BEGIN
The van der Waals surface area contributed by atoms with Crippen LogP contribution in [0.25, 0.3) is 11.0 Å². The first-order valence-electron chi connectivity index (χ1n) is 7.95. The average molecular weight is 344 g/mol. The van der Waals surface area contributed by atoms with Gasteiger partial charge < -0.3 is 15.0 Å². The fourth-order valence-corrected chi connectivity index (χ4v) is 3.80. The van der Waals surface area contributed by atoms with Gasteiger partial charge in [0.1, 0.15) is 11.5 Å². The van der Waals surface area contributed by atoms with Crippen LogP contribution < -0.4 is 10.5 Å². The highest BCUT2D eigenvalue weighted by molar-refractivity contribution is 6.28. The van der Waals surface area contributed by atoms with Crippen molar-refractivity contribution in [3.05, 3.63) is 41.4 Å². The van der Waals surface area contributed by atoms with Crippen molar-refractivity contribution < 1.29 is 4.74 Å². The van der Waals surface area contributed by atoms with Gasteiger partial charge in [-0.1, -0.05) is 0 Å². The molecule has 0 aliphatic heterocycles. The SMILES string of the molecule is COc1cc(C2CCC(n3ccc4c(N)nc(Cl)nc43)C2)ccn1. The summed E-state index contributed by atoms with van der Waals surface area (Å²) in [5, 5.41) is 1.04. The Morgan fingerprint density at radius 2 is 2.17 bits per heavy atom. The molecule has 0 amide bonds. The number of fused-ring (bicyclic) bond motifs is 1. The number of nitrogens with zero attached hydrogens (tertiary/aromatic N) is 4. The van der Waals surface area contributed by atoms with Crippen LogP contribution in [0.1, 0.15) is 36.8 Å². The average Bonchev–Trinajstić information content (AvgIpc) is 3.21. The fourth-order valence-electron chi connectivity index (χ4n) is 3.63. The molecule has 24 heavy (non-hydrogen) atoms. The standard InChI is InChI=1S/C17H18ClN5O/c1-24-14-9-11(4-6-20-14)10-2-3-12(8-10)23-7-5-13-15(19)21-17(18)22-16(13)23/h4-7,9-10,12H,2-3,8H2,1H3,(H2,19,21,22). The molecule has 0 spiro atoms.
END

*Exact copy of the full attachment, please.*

The van der Waals surface area contributed by atoms with Crippen LogP contribution in [0.25, 0.3) is 11.0 Å². The first-order valence-electron chi connectivity index (χ1n) is 7.95. The average molecular weight is 344 g/mol. The van der Waals surface area contributed by atoms with Gasteiger partial charge < -0.3 is 15.0 Å². The fourth-order valence-corrected chi connectivity index (χ4v) is 3.80. The van der Waals surface area contributed by atoms with Gasteiger partial charge in [0.1, 0.15) is 11.5 Å². The van der Waals surface area contributed by atoms with Crippen LogP contribution < -0.4 is 10.5 Å². The highest BCUT2D eigenvalue weighted by molar-refractivity contribution is 6.28. The van der Waals surface area contributed by atoms with Crippen molar-refractivity contribution in [3.05, 3.63) is 41.4 Å². The van der Waals surface area contributed by atoms with Crippen molar-refractivity contribution < 1.29 is 4.74 Å². The van der Waals surface area contributed by atoms with Gasteiger partial charge in [-0.1, -0.05) is 0 Å². The molecule has 0 aliphatic heterocycles. The SMILES string of the molecule is COc1cc(C2CCC(n3ccc4c(N)nc(Cl)nc43)C2)ccn1. The summed E-state index contributed by atoms with van der Waals surface area (Å²) in [5, 5.41) is 1.04. The Morgan fingerprint density at radius 2 is 2.17 bits per heavy atom. The molecule has 0 amide bonds. The number of fused-ring (bicyclic) bond motifs is 1. The number of nitrogens with zero attached hydrogens (tertiary/aromatic N) is 4. The van der Waals surface area contributed by atoms with Crippen LogP contribution in [0.1, 0.15) is 36.8 Å². The average Bonchev–Trinajstić information content (AvgIpc) is 3.21. The fourth-order valence-electron chi connectivity index (χ4n) is 3.63. The molecule has 24 heavy (non-hydrogen) atoms. The standard InChI is InChI=1S/C17H18ClN5O/c1-24-14-9-11(4-6-20-14)10-2-3-12(8-10)23-7-5-13-15(19)21-17(18)22-16(13)23/h4-7,9-10,12H,2-3,8H2,1H3,(H2,19,21,22). The molecule has 0 spiro atoms.